Echeveria Laui: A Beautiful Succulent Plant with Distinctive Blue-Gray Leaves

Echeveria laui cultivars

Echeveria laui is a species of flowering succulent plant native to Mexico. It is a member of the Crassulaceae family, which includes a wide variety of popular succulent plants such as jade plants, stonecrops, and sedums. Echeveria laui is known for its attractive rosette shape and distinctive blue-gray leaves, which give it a unique appearance.

Echeveria laui identification


Echeveria laui grows in a rosette shape, with leaves radiating out from a central point. The leaves are thick and fleshy, and have a blue-gray color with a powdery coating that gives them a silver or gray appearance. The plant grows slowly, and typically reaches a height of about 8 inches (20 cm) and a width of about 12 inches (30 cm). Echeveria laui produces small, pink or orange flowers that bloom on tall stalks. The flowers are usually about 1 inch (2.5 cm) in diameter and are held on stalks that can reach a height of up to 18 inches (45 cm).

Echeveria laui light needs

Habitat and Care

Echeveria laui is native to Mexico, where it grows on rocky cliffs and slopes. In its native habitat, it is exposed to plenty of sunlight and grows in well-draining soil. When grown as a houseplant, Echeveria laui should be placed in a location with plenty of indirect sunlight. It will tolerate some shade, but it is important to give it enough light to maintain its attractive blue-gray color.

Echeveria laui is sensitive to overwatering, so it is important to be careful not to water the plant too frequently. The soil should be allowed to dry out completely between waterings, and the plant should be watered deeply but infrequently. Echeveria laui is not particularly sensitive to temperature, and it can be grown indoors or outdoors in a wide range of temperatures.

Echeveria laui natural habitat


Echeveria laui can be propagated by dividing the offsets that form around the base of the plant, or by taking stem cuttings. To divide offsets, gently separate them from the main plant and plant them in well-draining soil. The offsets can be planted in pots or in the ground, depending on the desired location. To take stem cuttings, cut a healthy stem from the plant and remove the lower leaves. Place the cutting in a rooting hormone, then plant it in well-draining soil. Keep the soil moist but not waterlogged, and the cutting should root within a few weeks.

Echeveria laui propagation

Definitely check out: How to Water Succulents So They Don’t Die

Pests and Diseases

Echeveria laui is generally resistant to pests, but it can be prone to mealybugs and aphids. These pests can be controlled by removing them by hand or using an insecticide. Echeveria laui can also be prone to rot if it is overwatered or if the soil does not drain well. To prevent rot, it is important to water the plant carefully and make sure the soil drains well.

Echeveria laui soil needs

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Echeveria laui is a beautiful and easy-to-care-for plant that is well-suited for growing as a houseplant. With proper care, Echeveria laui will thrive and produce attractive flowers. Its attractive rosette shape and distinctive blue-gray leaves make it a standout addition to any collection of succulent plants. Whether you are a seasoned plant collector or just starting out, Echeveria laui is a great choice.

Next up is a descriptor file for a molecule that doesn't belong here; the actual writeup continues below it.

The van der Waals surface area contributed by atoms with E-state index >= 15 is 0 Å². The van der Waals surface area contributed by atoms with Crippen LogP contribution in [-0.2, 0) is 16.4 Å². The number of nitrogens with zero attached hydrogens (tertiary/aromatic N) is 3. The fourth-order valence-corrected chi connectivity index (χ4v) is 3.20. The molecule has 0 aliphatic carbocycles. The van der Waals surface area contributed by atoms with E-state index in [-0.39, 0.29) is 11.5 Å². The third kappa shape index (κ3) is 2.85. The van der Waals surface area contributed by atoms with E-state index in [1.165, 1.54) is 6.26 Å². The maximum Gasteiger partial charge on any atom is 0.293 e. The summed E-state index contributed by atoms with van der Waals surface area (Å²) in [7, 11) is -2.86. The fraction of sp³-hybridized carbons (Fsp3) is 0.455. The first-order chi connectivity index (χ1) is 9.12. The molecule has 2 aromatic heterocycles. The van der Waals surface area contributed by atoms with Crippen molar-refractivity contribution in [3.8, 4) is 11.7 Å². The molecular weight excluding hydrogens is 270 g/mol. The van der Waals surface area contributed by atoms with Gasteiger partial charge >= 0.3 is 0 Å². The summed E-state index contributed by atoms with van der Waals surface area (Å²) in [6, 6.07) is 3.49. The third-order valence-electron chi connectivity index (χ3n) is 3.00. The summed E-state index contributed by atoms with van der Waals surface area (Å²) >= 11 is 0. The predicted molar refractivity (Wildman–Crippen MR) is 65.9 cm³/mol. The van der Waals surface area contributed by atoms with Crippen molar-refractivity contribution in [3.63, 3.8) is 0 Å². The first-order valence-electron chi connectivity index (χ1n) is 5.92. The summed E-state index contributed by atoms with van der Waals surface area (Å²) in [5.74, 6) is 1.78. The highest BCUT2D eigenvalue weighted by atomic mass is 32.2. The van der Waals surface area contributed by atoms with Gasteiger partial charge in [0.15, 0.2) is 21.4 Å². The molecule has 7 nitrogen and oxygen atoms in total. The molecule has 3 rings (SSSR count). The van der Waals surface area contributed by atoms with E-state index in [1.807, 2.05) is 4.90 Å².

Quick question: Should you mist succulents? Find that answer here. 

Echeveria laui where to buy

Growing Season:

Dormant Season:

About Echeveria laui

Echeveria laui is new to my collection as of August 2020. I’ve lusted over it for quite a while now, but had been reluctant to buy one because they were pricy, notoriously hard to care for and not available locally. Two of those things changed and they entered into my price range and local growers started selling their stock. I wanted to find one as unblemished as possible. The thick, powdery coating of farina on the Echeveria laui leaves is so very easily damaged by even a light touch. 

Try not to get water on the leaves of your Echeveria laui as even water will damage the coating. Use a squirt bottle with a narrow tip to make sure you water the soil thoroughly when it is time. Be sure to follow the guide to watering succulents here. 

Echeveria laui is mostly solitary which means it doesn’t really produce offsets like other species. It does propagate by leaf or stem cutting though. 

Damage to the farinose coating on the leaves WILL happen during shipping. There’s really no way around it. The challenge for succulent collectors is to not touch the leaves at all once it is settled in its pot. E

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Learn how to propagate succulents and share them with your friends

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General Guide to Echeveria Care

These beauties are one of the most popular succulents for beginners and experienced gardeners alike. There are hundreds of echeveria species, hybrids and cultivars which makes them a fun succulent to collect. Their origin is mostly from Mexico and the rest from Central America, South America and the United States.

Indoor echeveria kept as houseplants generally won’t need watering as frequently as the ones kept outdoors. Water them once the soil dries out AND they show signs of thirst. In the winter, they can go longer in between waterings when they are dormant.